Writings often complete his work by moving the visual concept to different levels of reading. In this perspective, the ABC Dadà of 1944, comprising a series of images dedicated to the letters of the alphabet, can be interpreted as a declaration of intent. Not only do the compositions present his entire expressive vocabulary of organic materials, gears, real objects, prints of objects, patterns and nets of various fabrics, but the illustrations are complemented by verses - word games dedicated to each letter.

In this work, then, it is possible to explore his entire phraseology, but it is also important to note the influence of Enrico Prampolini, the only Italian member of the Dada movement, who was an important reference point for Munari.

Munari told me that the work was born almost by accident. He had been commissioned to create an alphabet book, but when he completed the project he realised that instead of a book he had created a work of art. So he put aside the ABC Dadà and made another book following a suitable design methodology. Again, this incident shows how important it was for him to distinguish between art and design.

Munari summarised the relationship between the two forms of creativity with the phrase ‘one thing leads to another’. Sometimes, when creating a piece of design or graphic work, he would take inspiration from a work of art that he had produced on an earlier occasion. A case in point is the way in which his idea for the construction of Meo Cat and Zizì the Monkey can be related to the Insects created some years earlier. Or, vice versa, how the perforated paper that he began to use in his graphic design (an example of which is included here in a drawing of 1935) led to the creation of his ‘unreadable books’. Again, when he was commissioned to create advertisements for a ball-point pen manufacturer, Munari chose to exploit its unique characteristics – the ability to produce an unbroken line – in a series of drawings entitled Birographs.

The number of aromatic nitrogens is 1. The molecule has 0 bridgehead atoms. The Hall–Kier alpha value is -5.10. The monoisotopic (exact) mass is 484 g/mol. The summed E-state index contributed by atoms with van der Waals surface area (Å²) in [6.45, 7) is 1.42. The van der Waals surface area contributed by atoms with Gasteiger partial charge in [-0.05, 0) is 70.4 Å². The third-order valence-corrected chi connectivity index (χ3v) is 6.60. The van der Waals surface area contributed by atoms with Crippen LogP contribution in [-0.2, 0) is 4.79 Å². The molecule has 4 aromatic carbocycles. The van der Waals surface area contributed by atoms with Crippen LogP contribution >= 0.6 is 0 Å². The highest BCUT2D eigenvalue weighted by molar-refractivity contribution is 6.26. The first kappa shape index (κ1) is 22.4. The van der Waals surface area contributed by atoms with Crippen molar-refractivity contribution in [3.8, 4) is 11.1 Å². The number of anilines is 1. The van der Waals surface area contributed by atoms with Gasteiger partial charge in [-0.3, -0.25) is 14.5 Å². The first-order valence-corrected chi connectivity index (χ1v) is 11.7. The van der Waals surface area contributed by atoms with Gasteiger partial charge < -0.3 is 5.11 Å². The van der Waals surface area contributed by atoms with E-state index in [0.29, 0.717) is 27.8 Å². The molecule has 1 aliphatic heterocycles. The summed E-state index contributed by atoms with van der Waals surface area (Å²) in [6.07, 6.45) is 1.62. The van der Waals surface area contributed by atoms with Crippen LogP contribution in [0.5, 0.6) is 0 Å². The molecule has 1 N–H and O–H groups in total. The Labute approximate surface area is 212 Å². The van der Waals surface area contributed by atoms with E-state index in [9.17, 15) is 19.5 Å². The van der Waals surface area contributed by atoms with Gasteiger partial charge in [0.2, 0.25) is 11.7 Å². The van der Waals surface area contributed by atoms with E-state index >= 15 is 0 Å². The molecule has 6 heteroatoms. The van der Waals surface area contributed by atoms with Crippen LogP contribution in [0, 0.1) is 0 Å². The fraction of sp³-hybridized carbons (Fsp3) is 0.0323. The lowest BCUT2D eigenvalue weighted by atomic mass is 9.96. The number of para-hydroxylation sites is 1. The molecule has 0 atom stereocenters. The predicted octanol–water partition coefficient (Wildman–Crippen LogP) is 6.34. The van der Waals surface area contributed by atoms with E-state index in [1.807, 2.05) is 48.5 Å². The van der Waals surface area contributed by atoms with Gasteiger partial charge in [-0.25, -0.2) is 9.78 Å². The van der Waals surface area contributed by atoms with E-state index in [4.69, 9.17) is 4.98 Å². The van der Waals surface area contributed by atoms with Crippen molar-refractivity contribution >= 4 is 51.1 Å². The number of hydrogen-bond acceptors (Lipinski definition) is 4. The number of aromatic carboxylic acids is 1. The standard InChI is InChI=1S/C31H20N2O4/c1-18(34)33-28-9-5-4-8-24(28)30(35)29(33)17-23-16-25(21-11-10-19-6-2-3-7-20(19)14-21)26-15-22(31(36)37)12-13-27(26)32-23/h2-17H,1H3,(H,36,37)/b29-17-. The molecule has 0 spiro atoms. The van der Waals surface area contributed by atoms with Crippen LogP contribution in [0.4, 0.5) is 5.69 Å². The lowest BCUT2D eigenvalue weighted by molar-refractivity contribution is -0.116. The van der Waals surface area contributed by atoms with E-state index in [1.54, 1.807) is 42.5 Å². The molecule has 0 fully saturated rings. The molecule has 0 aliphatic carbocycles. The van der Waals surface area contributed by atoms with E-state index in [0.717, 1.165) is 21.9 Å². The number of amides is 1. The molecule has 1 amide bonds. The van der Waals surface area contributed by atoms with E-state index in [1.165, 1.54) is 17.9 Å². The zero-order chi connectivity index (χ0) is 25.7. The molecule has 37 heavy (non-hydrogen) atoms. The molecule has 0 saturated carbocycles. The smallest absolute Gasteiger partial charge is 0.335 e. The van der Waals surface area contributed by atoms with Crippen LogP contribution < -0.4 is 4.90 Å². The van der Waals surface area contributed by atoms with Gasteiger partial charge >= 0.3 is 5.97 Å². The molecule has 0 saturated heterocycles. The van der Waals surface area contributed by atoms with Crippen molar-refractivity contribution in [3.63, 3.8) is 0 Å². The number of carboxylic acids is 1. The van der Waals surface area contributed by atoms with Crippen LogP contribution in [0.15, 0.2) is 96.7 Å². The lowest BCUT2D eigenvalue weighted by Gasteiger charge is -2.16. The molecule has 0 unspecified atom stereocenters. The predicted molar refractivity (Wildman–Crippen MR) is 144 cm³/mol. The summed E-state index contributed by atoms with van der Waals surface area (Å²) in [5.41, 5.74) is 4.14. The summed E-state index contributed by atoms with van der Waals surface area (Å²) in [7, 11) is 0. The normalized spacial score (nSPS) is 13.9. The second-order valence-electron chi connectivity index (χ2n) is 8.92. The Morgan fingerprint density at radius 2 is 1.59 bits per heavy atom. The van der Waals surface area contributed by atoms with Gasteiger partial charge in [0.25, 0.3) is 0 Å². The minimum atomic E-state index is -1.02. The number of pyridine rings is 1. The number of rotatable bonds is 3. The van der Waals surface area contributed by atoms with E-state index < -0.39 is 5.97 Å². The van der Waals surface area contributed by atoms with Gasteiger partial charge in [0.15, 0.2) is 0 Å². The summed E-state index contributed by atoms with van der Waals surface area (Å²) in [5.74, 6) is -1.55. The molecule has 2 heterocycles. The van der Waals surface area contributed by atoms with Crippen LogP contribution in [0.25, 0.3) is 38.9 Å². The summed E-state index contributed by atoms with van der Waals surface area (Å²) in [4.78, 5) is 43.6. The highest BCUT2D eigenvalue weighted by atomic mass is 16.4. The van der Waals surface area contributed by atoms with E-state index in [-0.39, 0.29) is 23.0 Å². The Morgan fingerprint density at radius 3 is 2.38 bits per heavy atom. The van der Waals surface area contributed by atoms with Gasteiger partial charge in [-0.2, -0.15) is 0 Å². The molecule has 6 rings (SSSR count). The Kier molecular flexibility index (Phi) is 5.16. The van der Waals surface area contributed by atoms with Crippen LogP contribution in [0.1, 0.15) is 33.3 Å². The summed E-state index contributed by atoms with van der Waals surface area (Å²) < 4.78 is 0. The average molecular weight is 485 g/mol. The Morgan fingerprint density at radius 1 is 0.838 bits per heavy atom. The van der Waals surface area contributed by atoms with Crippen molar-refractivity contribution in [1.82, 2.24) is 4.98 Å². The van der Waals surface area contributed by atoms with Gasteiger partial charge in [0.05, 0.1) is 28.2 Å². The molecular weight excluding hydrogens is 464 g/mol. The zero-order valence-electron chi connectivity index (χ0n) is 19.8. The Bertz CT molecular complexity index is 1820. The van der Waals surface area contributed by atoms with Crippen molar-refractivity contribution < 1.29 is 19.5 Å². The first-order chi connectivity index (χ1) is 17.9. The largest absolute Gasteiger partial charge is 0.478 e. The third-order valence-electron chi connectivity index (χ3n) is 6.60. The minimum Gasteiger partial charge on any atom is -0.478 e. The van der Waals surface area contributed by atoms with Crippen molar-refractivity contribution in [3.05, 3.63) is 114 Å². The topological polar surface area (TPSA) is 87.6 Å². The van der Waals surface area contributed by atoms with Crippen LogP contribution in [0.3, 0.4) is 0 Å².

Munari explored the potential of writing throughout all his fields of interest. For instance, he investigated the extent to which it is possible to compress and reduce the letters of a word without compromising legibility, as well as tested the limits of the human faculty of perception in the process of identifying the subject represented, allowing the user to complete a picture using their own imagination and intuition.


Using Humble Materials to Discover new Sensory Dimensions